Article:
The first meeting didn't warrant much hype, just a smattering of Internet columns and few token mentions on HBO. Paul Williams vs. Sergio Martinez in a non-title fight didn't move the needle, not when most boxing fans were clamoring for Williams vs. Kelly Pavlik and few had even heard of Martinez.
That was December 2009. That was before Williams and Martinez engaged in a knock-down, drag-out brawl that ended with Williams winning on points (barely) and both leaving the ring with bigger names than when they entered it.
A lot has changed since then. Martinez (45-2-2, 24 KOs) is the lineal middleweight champion, a title he earned after customizing Pavlik's face last April. Williams (39-1, 27 KOs) has had a quieter year. He won a bizarre technical decision in May after Kermit Cintron tumbled out of the ring, but has spent most of 2010 in the (unsuccessful) pursuit of Floyd Mayweather and Manny Pacquiao.
Williams and Martinez will get reacquainted on Saturday night when they fight for Martinez's WBC middleweight title at Boardwalk Hall in Atlantic City, N.J. (10 p.m. ET, HBO). And if the stakes were high before, well, they are
Respect is the name of the game for Martinez. Middleweight has long been boxing's glamour division, with names like Carlos Monzon, Marvin Hagler and Bernard Hopkins enjoying high-profile reigns. Martinez would appear to have both the style and substance to elevate him into that elite company, but his time atop the division has been spent in relative anonymity. For five months, it was Martinez (the champ) chasing Williams (the challenger). The pursuit finally ending with Martinez swallowing the smaller end of the split and having to defend his title at a catch-weight (158 pounds).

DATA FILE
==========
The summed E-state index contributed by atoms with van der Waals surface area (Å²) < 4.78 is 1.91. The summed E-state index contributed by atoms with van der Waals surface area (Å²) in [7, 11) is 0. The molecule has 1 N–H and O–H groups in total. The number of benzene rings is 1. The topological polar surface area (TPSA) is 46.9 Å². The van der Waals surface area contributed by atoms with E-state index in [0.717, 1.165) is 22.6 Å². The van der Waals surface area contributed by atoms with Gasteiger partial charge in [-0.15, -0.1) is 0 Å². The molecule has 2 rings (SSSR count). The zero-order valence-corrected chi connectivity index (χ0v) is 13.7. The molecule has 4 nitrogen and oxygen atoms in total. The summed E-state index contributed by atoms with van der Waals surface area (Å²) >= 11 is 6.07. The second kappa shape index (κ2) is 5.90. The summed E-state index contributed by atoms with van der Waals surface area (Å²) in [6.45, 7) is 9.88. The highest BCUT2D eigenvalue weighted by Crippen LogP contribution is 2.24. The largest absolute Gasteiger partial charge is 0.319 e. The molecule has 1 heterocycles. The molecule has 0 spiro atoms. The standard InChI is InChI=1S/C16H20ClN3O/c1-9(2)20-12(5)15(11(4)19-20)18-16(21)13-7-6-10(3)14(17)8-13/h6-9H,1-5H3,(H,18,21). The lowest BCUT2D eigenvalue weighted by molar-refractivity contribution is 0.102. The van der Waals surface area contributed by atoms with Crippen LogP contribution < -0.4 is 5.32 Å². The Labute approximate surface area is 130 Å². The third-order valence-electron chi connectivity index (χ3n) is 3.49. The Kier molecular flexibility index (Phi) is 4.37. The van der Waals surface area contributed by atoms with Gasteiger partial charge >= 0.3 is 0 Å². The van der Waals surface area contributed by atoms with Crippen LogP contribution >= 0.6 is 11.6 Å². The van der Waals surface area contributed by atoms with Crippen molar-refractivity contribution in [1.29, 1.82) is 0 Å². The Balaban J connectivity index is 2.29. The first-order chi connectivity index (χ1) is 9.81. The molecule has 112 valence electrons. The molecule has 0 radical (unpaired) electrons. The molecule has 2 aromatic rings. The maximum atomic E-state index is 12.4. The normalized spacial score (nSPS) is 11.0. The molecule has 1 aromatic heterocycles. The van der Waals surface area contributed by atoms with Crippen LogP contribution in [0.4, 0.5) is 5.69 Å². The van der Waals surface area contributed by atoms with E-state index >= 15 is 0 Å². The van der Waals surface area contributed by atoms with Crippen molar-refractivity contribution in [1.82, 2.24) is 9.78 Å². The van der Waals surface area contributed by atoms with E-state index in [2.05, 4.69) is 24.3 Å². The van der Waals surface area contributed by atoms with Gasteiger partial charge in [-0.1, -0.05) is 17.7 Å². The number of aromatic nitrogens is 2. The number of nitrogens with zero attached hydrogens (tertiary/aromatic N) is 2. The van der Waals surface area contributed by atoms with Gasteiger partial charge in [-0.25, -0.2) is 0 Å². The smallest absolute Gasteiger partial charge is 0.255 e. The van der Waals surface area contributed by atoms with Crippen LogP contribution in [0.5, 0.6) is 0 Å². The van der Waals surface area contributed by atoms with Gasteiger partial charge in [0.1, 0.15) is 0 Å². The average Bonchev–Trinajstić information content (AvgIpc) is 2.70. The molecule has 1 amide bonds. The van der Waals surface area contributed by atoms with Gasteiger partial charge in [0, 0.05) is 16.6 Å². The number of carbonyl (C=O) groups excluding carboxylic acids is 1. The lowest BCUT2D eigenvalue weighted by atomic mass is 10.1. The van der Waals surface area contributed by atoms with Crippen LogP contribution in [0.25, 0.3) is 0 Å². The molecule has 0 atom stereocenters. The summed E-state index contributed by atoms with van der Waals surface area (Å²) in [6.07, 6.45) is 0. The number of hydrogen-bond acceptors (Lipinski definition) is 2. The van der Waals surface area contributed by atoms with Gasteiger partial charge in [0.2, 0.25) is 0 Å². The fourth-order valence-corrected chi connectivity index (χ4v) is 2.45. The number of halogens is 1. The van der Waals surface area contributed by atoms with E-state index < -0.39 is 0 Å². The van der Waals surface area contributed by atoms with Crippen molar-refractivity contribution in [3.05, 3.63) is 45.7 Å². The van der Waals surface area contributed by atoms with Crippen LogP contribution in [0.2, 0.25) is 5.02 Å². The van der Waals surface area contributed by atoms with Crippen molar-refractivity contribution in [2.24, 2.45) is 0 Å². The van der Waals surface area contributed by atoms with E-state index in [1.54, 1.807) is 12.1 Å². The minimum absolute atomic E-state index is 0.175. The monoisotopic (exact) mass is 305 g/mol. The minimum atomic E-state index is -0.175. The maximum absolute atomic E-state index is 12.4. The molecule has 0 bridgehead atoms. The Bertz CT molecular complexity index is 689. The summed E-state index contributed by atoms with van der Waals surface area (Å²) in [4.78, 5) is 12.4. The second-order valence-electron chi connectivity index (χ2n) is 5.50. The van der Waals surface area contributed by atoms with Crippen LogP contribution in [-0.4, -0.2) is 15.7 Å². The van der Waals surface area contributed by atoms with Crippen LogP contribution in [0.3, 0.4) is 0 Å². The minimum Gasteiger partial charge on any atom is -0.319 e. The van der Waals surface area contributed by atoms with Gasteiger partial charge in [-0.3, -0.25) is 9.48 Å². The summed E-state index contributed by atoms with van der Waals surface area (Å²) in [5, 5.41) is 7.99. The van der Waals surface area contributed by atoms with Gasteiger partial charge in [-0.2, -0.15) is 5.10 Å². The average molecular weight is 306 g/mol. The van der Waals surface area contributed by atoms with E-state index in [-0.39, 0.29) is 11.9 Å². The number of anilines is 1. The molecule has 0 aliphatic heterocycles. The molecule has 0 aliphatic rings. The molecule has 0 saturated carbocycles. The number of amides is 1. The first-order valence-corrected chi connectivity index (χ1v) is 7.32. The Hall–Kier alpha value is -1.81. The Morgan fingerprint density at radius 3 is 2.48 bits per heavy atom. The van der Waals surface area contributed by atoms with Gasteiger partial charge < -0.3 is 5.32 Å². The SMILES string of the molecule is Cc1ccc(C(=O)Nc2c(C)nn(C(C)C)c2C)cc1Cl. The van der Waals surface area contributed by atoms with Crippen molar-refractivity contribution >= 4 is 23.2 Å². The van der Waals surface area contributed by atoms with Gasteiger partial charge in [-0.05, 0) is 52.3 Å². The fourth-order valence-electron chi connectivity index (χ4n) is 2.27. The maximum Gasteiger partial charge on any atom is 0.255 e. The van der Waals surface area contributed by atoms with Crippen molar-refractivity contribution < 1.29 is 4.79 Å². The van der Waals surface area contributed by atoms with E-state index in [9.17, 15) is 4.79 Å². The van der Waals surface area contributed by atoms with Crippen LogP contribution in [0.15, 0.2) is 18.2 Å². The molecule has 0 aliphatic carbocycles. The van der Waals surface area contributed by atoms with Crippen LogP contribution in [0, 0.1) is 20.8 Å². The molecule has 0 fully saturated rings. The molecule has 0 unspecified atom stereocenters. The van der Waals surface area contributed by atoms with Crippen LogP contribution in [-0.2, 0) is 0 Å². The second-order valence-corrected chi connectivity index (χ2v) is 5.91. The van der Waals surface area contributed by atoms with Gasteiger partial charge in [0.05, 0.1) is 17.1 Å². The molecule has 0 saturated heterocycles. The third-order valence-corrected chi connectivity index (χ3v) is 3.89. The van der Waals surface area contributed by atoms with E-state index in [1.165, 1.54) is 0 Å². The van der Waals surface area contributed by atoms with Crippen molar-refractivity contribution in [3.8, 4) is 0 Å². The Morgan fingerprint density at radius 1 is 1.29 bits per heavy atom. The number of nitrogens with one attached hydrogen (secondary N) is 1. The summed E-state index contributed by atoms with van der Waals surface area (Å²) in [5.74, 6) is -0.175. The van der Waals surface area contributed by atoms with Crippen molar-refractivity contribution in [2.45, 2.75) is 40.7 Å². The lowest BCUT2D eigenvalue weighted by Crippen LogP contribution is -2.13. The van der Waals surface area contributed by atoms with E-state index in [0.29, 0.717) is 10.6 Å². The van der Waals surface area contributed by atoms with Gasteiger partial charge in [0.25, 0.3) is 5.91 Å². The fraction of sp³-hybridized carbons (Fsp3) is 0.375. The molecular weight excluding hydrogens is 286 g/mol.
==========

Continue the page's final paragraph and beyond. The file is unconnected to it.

"[The weight] doesn't matter to me," Martinez said. "I'll make the weight. So it's not really a big deal for my part. It's more for the press. You know, whatever weight Paul Williams wanted to do it, I would gladly accept it. I just want to fight him."
And Williams? A rematch with Martinez wasn't option No. 1, 2 or 3 on his list. A rangy 6-foot-1, Williams has scared off most of the big names in the 147-pound weight class and doesn't bring the kind of gate that would draw those names to him, a flaw that essentially ended any negotiations with Pacquiao and Mayweather before they started.
Another win over Martinez could change that. Pacquiao won't be making any moves to middleweight -- Williams would have to drop down to 147 -- but the possibility of beating a middleweight champion (even one fighting out of his weight class) might be just the carrot to make Pacquiao bite.
"I'm looking forward to [Saturday] but [fighting Pacquiao] is more motivation," Williams said. "That motivates me even more. I'll go out there and put on a good show."
The quality of the show is perhaps the one certainty. The first fight between the two was highlighted by numerous crowd-pleasing exchanges that left the outcome in doubt. Williams and Martinez have promised a repeat performance.
"He [Martinez] is going to have to fight," said Williams' trainer, George Peterson. "There is going to come a time in that ring where he's going to have to fight and I know who will get the best of that."
To the winner goes the spoils. Williams already has eyes on Pacquiao while Martinez would like a unification fight with Felix Sturm. They are each other's personal springboards, with the win going to the one who hits it the hardest.